Buster is a macOS application for ham radio written by Jeremy McDermond, NH6Z, that allows Mac users to connect to the D-STAR network without a radio. It works with the ThumbDV™ USB dongle on the local machine or a network connected PiDV™ device (formerly DV3000).
Last fall, I noticed that Buster started to work erratically and wouldn’t connect to many reflectors. The good folks on the D-STAR Roundtable net indicated they were experiencing the same thing, and for many months the application was basically unusable. Finally at the end of May, the Buster 1.1 update was released through the app store.
The good news is that, functionally, Buster 1.1 appears to be working well on Sierra. I don’t remember all the specific problems with it, but I successfully tested connecting, transmitting, and receiving on REF, XRF/XLX, and DCS reflectors. I’m unable to test using a networked PiDV, so this just applies to a ThumbDV connected locally.
The bad news is that the host file still has problems. It’s more up to date than it was, but at least some of the addresses are (very) stale, and there are a lot of IP addresses being used instead of hostnames, which begs for bad links. This is the old “which hosts file is authoritative?” issue, but with a twist…
A look at the issue tracker for Buster on github reveals that the host file data is coming from ar-dns.net, a service intended to be a centralized host file and DNS lookup provider for all things D-STAR that, in turn, gets its data from various unmentioned sources. It’s a project by K7VE, the designer of STARnet. It looks like a nice system and cool project, but the source of the XRF and XLX addresses is problematic.
This means there will be some problems connecting from Buster. There already are.
Case in point: I host XRF010 and XRF011, both of which are XLX reflectors. Both have been up and listed in the Kings of Digital host file, on xrefl.net, and the automatic XLX Reflectorlist since late last year. They were submitted with hostnames and never bare IP addresses.
Buster’s hosts file, now derived from ar-dns.net, has both of these x reflectors listed twice – once as XLX and once as XRF – which is great. However, all four entries use IP addresses instead of hostnames. The IP address for XLX010 has never needed to change, so the XRF010 and XLX010 entries both work in Buster for now. But, XLX011 moved to a different server over a month ago and had to change its IP address, so it’s already broken in Buster. Additionally, the entry for XRF011 is a long-outdated IP that resolves to a host in Germany. So XLX011 won’t connect using either XRF011 or XLX011, and for two entirely different host file related reasons.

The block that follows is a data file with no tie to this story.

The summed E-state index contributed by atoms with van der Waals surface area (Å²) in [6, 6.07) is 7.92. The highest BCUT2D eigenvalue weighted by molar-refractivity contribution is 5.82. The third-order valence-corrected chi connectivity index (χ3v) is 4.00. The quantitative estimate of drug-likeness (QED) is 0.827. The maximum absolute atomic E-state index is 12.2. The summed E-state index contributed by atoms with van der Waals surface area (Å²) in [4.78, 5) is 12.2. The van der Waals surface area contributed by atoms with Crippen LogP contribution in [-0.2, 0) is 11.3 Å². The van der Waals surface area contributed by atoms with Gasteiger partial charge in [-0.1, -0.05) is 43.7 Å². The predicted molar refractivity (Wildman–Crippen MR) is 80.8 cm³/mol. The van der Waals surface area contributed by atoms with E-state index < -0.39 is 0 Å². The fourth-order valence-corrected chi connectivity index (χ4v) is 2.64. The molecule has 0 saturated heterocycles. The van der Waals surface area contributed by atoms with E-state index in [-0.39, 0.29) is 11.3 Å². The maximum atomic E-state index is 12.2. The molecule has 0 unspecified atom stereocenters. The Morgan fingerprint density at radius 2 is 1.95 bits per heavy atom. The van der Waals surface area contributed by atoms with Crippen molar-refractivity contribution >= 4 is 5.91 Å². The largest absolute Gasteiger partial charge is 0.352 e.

What’s not new is that Buster uses an XML-formatted host file. This is probably the right thing to do in Objective C, but it means there’s no easy way to do a quick copy/paste of the entire reflector list from a more current data source. So reflectors that won’t connect require investigation by the user on a case-by-case basis, and the individual addresses then need to be updated directly in the xml file. Somebody could easily script a little utility that pulls down the KD host file and converts it to xml for Buster, but the fix really should be with ar-dns.net’s data — ar-dns.net could be the solution to this and many other related D-STAR problems (provided it is a robust system with redundancy), but the data needs to be sourced better, as mentioned above.
Even if the ar-dns.net data gets straightened out, Buster doesn’t have the ability to download host file updates on demand, a la DStar Commander, so host file updates will continue to be dependent on Buster’s author pushing app updates through the app store.
Hopefully this doesn’t sound like I’m complaining. I’m very happy that somebody took their own time to create a solid macOS D-STAR client, and I don’t personally have a problem changing host addresses when needed – it works well for me. I’m just pointing out some issues that could easily trip some users up, and they have more to do with the ongoing host file issue than with Buster itself.